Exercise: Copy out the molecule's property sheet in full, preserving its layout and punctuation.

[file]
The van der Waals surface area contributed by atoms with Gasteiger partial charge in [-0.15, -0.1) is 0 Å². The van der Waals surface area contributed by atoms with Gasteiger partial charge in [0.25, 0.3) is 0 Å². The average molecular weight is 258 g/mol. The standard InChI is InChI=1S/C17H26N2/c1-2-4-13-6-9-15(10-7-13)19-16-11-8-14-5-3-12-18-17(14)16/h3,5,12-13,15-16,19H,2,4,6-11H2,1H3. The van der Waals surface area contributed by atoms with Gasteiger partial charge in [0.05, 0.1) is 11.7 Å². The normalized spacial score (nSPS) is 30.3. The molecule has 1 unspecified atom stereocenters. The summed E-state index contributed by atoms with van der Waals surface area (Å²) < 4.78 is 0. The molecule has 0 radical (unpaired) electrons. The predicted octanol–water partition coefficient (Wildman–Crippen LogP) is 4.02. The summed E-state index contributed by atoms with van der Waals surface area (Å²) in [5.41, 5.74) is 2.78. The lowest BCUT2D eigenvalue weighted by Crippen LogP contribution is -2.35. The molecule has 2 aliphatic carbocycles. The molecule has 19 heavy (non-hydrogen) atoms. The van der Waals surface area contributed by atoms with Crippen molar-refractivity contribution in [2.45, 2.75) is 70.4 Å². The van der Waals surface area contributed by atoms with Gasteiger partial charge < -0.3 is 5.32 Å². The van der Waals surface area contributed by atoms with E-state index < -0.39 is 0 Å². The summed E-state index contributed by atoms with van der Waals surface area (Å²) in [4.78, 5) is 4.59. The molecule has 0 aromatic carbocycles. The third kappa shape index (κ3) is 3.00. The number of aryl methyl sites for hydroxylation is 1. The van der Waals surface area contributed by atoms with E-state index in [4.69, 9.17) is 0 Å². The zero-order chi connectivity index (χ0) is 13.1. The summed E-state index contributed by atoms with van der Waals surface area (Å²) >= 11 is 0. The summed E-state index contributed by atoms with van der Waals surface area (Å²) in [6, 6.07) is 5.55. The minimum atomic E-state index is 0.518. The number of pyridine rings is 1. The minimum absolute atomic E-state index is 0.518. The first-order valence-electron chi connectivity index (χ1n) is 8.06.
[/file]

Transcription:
The van der Waals surface area contributed by atoms with Gasteiger partial charge in [-0.15, -0.1) is 0 Å². The van der Waals surface area contributed by atoms with Gasteiger partial charge in [0.25, 0.3) is 0 Å². The average molecular weight is 258 g/mol. The standard InChI is InChI=1S/C17H26N2/c1-2-4-13-6-9-15(10-7-13)19-16-11-8-14-5-3-12-18-17(14)16/h3,5,12-13,15-16,19H,2,4,6-11H2,1H3. The van der Waals surface area contributed by atoms with Gasteiger partial charge in [0.05, 0.1) is 11.7 Å². The normalized spacial score (nSPS) is 30.3. The molecule has 1 unspecified atom stereocenters. The summed E-state index contributed by atoms with van der Waals surface area (Å²) < 4.78 is 0. The molecule has 0 radical (unpaired) electrons. The predicted octanol–water partition coefficient (Wildman–Crippen LogP) is 4.02. The summed E-state index contributed by atoms with van der Waals surface area (Å²) in [5.41, 5.74) is 2.78. The lowest BCUT2D eigenvalue weighted by Crippen LogP contribution is -2.35. The molecule has 2 aliphatic carbocycles. The molecule has 19 heavy (non-hydrogen) atoms. The van der Waals surface area contributed by atoms with Crippen molar-refractivity contribution in [2.45, 2.75) is 70.4 Å². The van der Waals surface area contributed by atoms with Gasteiger partial charge < -0.3 is 5.32 Å². The van der Waals surface area contributed by atoms with E-state index < -0.39 is 0 Å². The summed E-state index contributed by atoms with van der Waals surface area (Å²) in [4.78, 5) is 4.59. The molecule has 0 aromatic carbocycles. The third kappa shape index (κ3) is 3.00. The number of aryl methyl sites for hydroxylation is 1. The van der Waals surface area contributed by atoms with E-state index in [4.69, 9.17) is 0 Å². The zero-order chi connectivity index (χ0) is 13.1. The summed E-state index contributed by atoms with van der Waals surface area (Å²) >= 11 is 0. The summed E-state index contributed by atoms with van der Waals surface area (Å²) in [6, 6.07) is 5.55. The minimum atomic E-state index is 0.518. The number of pyridine rings is 1. The minimum absolute atomic E-state index is 0.518. The first-order valence-electron chi connectivity index (χ1n) is 8.06.